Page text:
The numerator of beta measures how the manager return moves relative to the benchmark movements. The denominator scales the results of the numerator so that the point of reference of beta is 1.0.

## R-squared

## How Is it Useful?

R-squared is used primarily as a cross-check on the appropriateness of the benchmark. Many other statistics such as alpha, beta, information ratio, and up/down capture use a passive benchmark as a reference point. If the R-squared of a manager to the benchmark is too low, the usefulness of all these other benchmark-relative metrics diminishes.

R-squared literally takes the correlation of a manager versus a benchmark and squares it. Squaring correlation removes the directional aspect of correlation. It is impossible to have a negative R-squared. This is intentional, as the sole point of R-squared is to determine what percentage, from 0% to 100%, of the variation of a manager’s return is explained by the benchmark.

## Tracking Error

## How Is it Useful?

Tracking error measures the consistency of excess returns. It is created by taking the difference between the manager return and the benchmark return every month or quarter and then calculating how volatile that difference is. Tracking error is also useful in determining just how “active” a manager’s strategy is. The lower the tracking error, the closer the manager follows the benchmark. The higher the tracking error, the more the manager deviates from the benchmark.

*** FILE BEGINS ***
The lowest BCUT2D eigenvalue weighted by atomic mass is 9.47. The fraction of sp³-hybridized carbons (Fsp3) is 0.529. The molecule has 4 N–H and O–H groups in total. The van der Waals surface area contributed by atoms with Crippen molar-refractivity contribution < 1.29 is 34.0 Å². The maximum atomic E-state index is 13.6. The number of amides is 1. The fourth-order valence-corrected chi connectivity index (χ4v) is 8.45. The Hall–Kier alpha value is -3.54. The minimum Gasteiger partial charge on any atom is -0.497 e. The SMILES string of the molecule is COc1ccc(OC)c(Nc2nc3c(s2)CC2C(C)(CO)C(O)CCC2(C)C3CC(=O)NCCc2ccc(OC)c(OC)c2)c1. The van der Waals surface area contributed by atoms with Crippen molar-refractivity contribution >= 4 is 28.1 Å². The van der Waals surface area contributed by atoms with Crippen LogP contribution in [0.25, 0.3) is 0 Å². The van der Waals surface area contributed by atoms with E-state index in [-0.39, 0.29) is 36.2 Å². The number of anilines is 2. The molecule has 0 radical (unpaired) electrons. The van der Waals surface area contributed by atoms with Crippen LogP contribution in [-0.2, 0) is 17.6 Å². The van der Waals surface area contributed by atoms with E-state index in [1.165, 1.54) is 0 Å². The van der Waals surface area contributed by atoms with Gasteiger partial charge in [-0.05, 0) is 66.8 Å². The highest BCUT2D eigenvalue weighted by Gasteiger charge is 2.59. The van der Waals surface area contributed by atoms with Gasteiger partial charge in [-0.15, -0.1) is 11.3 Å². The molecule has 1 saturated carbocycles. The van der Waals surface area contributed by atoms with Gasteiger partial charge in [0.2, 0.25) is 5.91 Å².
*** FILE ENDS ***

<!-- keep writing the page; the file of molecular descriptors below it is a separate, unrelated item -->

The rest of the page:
Calculating tracking error is a three-step process. First, an excess return series is created by calculating the periodic differences between the manager and the benchmark. Next, the mean of that excess return series is calculated. Finally, the dispersion of individual observations from the mean excess return is calculated.